No Youth Olympic Games, says Richard Pound: “It’s a very nice holiday for some very nice kids, but it adds nothing to the international sports structure”

In the second and final part of the Canadian’s interview with Around the Rings, the former WADA president recalls how Juan Antonio Samaranch cheated North Korea and how overnight he had to learn the business of television.

FILE PHOTO: International Olympic Committee (IOC) member Dick Pound, poses in his offices in Montreal, Quebec, Canada February 26, 2020.  REUTERS/Christinne Muschi/File Photo
FILE PHOTO: International Olympic Committee (IOC) member Dick Pound, poses in his offices in Montreal, Quebec, Canada February 26, 2020. REUTERS/Christinne Muschi/File Photo

When Juan Antonio Samaranch decided to end 21 years as head of the International Olympic Committee, Richard Pound thought his time had come. Not so, the members elected Jacques Rogge. But the Canadian does not hesitate to say what would be different today if he had won the presidency: the Youth Games would not exist.

“There would be no Youth Olympic Games, nothing like that”, Pound said during an interview with Around the Rings in which he talked about how he believes the IOC should function today and recalled the years when, side by side with Samaranch, they changed the history of the Olympic body.

Pound, who turns 80 in March, will be required by IOC statutes to retire in December 2022 after 44 years as a member of the IOC.

- What are you going to miss from the IOC?

- Well, it’s been a fascinating experience, and I’ve been lucky to have been there for 40 some odd years. When I joined, we had no money, I had to pay my way in meetings, hotels, we even had to pay a subscription to support a small staff. And to see that develop – when I got involved I was in America, I’m a lawyer and an accountant – and I was involved in television and then marketing. I remember the phone rang and Samaranch saying “Dick, listen you are now chairman of the television negotiations.” “I don’t know anything about television negotiations”. He said “none of us do. But it’s going to be our biggest task.”

- Do you remember what day, what year was that?

- This would have been in 1983.

- So you were candid, you said “I don’t know anything about this.”

- Entirely candid. And about a year later, another phone call and Samaranch said “Dick, you are now the chairman of the Marketing Commission.” I said I don’t know anything about marketing, I’m a tax lawyer. Since we had all of our eggs in the television basket... And at that time if we have 95% of our income coming from television, 95% of that 95% comes from one country and it’s the country that tried to ruin the Moscow Games. So we need to diversify. The learning curve went very steeply both for television and for marketing, and it was fun, we were creating... We actually developed and invented the Olympic flag because we needed it with sponsors. They weren’t sure what it was they were buying. They were excited, but they didn’t know what it was and I said, well, these are the values that you’re buying into, and most of those are our values in your corporation.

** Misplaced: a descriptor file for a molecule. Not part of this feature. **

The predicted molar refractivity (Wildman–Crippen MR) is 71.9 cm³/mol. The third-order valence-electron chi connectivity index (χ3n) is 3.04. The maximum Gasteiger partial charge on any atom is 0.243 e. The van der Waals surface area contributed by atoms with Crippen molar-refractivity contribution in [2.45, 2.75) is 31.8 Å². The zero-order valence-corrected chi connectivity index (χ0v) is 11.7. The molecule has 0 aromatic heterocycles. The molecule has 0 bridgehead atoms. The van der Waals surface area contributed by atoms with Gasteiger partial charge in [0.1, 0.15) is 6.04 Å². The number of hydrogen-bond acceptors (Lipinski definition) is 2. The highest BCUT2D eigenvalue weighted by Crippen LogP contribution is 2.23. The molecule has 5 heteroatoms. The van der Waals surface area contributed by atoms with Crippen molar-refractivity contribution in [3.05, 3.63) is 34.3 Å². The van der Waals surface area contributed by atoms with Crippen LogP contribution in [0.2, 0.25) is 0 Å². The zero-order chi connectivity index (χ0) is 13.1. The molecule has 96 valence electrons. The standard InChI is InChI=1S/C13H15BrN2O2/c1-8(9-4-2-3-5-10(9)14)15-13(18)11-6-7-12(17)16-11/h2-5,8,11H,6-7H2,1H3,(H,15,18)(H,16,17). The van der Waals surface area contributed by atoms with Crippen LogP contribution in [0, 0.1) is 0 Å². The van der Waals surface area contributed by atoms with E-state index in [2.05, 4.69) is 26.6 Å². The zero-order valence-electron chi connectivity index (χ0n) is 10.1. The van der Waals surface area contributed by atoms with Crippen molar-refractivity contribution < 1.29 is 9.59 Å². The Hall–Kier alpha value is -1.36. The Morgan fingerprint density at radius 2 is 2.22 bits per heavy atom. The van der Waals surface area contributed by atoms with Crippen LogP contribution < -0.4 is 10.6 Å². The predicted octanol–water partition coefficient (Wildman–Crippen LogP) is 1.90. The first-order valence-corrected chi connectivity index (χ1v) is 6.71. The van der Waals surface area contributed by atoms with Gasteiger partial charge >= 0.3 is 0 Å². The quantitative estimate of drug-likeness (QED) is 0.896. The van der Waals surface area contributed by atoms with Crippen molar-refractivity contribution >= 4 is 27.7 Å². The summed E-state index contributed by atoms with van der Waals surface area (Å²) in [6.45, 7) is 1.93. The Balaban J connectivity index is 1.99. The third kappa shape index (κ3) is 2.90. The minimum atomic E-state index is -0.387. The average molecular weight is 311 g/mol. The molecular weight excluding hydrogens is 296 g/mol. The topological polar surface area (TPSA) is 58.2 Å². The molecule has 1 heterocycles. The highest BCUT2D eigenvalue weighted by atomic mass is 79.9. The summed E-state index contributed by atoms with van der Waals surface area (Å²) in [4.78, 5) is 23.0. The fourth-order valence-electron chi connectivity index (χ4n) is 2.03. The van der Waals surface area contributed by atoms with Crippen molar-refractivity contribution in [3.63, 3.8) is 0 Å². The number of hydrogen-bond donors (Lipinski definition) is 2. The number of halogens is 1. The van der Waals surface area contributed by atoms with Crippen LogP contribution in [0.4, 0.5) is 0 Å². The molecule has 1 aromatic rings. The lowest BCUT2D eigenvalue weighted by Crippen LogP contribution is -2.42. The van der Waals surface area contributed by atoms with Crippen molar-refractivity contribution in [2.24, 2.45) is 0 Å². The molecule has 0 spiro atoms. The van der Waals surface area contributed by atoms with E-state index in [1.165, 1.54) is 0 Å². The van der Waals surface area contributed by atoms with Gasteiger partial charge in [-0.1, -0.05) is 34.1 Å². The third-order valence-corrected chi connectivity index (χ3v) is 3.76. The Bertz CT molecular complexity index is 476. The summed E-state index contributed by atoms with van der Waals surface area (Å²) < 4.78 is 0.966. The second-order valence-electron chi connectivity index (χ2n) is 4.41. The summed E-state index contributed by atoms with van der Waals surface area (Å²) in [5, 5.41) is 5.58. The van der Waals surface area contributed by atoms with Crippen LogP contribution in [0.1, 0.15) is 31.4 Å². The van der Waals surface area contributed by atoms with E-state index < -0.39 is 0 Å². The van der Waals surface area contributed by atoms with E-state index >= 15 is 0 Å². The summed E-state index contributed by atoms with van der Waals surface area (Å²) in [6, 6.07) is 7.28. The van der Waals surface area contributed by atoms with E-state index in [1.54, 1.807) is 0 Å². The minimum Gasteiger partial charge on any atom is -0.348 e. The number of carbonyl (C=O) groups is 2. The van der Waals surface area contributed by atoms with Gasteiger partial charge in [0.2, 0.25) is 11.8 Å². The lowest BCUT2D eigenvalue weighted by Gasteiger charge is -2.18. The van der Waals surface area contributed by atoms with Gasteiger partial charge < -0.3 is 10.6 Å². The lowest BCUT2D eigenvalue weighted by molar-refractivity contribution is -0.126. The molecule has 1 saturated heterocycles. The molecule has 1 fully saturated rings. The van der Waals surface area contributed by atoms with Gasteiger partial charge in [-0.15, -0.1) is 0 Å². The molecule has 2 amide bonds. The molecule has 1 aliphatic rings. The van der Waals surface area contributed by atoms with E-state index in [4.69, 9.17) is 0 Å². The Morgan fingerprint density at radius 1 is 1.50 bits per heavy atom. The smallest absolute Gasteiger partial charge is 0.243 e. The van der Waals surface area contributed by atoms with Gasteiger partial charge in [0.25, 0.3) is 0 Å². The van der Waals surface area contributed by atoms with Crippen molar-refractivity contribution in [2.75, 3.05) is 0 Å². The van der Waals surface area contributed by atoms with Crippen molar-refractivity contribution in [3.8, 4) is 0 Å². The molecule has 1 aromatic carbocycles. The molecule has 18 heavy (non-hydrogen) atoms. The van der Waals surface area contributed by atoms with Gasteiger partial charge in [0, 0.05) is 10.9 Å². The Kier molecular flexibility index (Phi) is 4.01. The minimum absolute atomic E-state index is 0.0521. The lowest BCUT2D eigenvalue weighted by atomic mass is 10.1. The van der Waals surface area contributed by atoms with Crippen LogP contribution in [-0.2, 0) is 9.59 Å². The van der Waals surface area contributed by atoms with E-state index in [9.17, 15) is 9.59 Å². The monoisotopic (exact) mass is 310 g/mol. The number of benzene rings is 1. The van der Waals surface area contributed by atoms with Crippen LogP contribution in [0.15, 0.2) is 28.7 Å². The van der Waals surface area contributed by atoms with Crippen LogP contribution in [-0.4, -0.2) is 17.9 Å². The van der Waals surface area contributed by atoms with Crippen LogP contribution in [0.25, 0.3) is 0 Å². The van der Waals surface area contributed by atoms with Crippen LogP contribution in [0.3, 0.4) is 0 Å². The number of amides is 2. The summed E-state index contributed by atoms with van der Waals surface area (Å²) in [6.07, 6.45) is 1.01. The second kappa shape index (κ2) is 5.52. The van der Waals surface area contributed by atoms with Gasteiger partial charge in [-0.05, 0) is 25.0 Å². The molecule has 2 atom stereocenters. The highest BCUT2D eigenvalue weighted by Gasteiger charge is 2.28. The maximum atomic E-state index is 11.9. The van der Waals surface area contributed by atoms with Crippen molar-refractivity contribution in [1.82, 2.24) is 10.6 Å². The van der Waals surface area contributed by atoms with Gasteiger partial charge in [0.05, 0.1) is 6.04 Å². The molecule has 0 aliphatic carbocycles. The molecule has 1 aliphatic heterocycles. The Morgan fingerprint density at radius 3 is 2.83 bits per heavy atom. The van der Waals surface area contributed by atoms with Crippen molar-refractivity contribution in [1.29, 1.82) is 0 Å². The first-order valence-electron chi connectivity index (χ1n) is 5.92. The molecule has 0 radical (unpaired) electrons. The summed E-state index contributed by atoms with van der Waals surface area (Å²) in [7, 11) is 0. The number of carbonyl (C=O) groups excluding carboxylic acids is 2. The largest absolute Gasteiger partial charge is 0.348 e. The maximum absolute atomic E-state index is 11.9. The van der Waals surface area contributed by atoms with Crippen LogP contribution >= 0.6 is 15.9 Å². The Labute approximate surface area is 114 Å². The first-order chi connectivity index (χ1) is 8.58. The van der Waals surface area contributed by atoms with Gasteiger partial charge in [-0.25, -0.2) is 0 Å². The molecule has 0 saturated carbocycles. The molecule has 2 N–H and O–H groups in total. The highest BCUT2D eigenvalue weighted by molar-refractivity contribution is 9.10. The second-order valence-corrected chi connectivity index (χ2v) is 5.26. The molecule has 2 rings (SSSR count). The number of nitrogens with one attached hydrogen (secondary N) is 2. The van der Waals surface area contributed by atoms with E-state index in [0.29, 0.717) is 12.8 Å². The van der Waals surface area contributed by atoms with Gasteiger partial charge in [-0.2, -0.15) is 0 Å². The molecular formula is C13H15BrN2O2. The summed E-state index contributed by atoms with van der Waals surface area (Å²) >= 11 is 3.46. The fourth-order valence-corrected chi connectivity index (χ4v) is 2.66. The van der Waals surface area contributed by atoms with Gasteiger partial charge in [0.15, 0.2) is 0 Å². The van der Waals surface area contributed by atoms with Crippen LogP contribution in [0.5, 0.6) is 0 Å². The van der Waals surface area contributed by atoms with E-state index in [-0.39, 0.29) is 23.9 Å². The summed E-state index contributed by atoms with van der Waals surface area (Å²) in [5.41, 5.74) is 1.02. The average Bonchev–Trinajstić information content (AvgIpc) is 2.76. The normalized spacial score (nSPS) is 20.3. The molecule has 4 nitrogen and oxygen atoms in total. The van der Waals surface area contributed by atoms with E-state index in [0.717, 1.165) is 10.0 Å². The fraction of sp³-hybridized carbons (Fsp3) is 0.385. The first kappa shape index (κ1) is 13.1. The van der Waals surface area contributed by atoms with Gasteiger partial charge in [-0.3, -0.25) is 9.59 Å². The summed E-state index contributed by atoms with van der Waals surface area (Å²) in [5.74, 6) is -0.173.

- Like the five rings, I mean you kind of enhanced them.

- We said: the public is not going to accept just slapping five rings on things and then buying it. If you make it clear in your marketing that you’re helping athletes prepare for the Games, you’re helping organize the Games and you use the Olympic symbols, the consuming public will accept that. And we found the real values that made people interested were not world records, not Olympic champions, but this youth we see peacefully as aspirational, the softer values. We said: “this is what you’re buying into”, and we have a fantastic photographic record since 1896 of official films, television of previous Games, and you can use that imagery to develop the promotional programs for your products. If you’re promoting things on Visa or Coca-Cola or McDonald’s, who is supporting the Olympics, we benefit from that. So the Olympic brand grows and grows and grows, and that’s why the television revenues went up, it’s why the TOP [sponsors] program now is several billion dollars over each quadrennial. Getting money down to the smaller NOCs and supporting the international sport systems, supporting the Games themselves.